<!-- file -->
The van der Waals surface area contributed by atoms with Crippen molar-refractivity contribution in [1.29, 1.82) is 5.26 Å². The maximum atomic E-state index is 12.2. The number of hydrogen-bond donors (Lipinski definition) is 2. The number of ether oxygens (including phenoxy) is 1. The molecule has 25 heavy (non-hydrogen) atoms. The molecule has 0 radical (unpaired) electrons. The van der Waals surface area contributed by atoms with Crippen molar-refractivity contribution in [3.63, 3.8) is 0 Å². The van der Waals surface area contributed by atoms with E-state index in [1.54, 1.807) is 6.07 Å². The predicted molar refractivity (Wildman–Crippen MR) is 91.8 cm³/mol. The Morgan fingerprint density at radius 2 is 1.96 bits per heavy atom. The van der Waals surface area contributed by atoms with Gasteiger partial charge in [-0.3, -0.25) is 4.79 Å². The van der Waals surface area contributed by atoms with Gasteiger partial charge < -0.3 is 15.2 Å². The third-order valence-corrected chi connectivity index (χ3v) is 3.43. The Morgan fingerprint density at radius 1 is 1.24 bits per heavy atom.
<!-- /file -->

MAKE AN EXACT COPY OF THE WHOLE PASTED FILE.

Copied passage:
The van der Waals surface area contributed by atoms with Crippen molar-refractivity contribution in [1.29, 1.82) is 5.26 Å². The maximum atomic E-state index is 12.2. The number of hydrogen-bond donors (Lipinski definition) is 2. The number of ether oxygens (including phenoxy) is 1. The molecule has 25 heavy (non-hydrogen) atoms. The molecule has 0 radical (unpaired) electrons. The van der Waals surface area contributed by atoms with Crippen molar-refractivity contribution in [3.63, 3.8) is 0 Å². The van der Waals surface area contributed by atoms with E-state index in [1.54, 1.807) is 6.07 Å². The predicted molar refractivity (Wildman–Crippen MR) is 91.8 cm³/mol. The Morgan fingerprint density at radius 2 is 1.96 bits per heavy atom. The van der Waals surface area contributed by atoms with Gasteiger partial charge in [-0.3, -0.25) is 4.79 Å². The van der Waals surface area contributed by atoms with Gasteiger partial charge < -0.3 is 15.2 Å². The third-order valence-corrected chi connectivity index (χ3v) is 3.43. The Morgan fingerprint density at radius 1 is 1.24 bits per heavy atom.